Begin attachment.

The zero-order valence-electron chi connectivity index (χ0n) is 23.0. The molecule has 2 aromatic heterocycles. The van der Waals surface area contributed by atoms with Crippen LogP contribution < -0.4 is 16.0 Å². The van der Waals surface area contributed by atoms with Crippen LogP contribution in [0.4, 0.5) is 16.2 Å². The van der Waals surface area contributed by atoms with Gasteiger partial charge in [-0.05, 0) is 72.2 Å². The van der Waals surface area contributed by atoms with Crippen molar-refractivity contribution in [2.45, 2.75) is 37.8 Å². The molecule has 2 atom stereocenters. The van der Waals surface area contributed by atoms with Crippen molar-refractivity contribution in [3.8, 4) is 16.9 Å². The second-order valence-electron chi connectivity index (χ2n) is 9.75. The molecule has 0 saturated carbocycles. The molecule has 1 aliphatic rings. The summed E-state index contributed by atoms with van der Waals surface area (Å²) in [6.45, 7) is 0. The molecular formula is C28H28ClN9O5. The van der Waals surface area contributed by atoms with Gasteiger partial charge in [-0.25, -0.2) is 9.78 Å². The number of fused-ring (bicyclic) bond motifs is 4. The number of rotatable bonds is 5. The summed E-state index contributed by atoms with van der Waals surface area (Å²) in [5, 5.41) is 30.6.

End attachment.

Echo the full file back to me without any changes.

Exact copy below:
The zero-order valence-electron chi connectivity index (χ0n) is 23.0. The molecule has 2 aromatic heterocycles. The van der Waals surface area contributed by atoms with Crippen LogP contribution < -0.4 is 16.0 Å². The van der Waals surface area contributed by atoms with Crippen LogP contribution in [0.4, 0.5) is 16.2 Å². The van der Waals surface area contributed by atoms with Gasteiger partial charge in [-0.05, 0) is 72.2 Å². The van der Waals surface area contributed by atoms with Crippen molar-refractivity contribution in [2.45, 2.75) is 37.8 Å². The molecule has 2 atom stereocenters. The van der Waals surface area contributed by atoms with Crippen molar-refractivity contribution in [3.8, 4) is 16.9 Å². The second-order valence-electron chi connectivity index (χ2n) is 9.75. The molecule has 0 saturated carbocycles. The molecule has 1 aliphatic rings. The summed E-state index contributed by atoms with van der Waals surface area (Å²) in [6.45, 7) is 0. The molecular formula is C28H28ClN9O5. The van der Waals surface area contributed by atoms with Gasteiger partial charge in [-0.25, -0.2) is 9.78 Å². The number of fused-ring (bicyclic) bond motifs is 4. The number of rotatable bonds is 5. The summed E-state index contributed by atoms with van der Waals surface area (Å²) in [5, 5.41) is 30.6.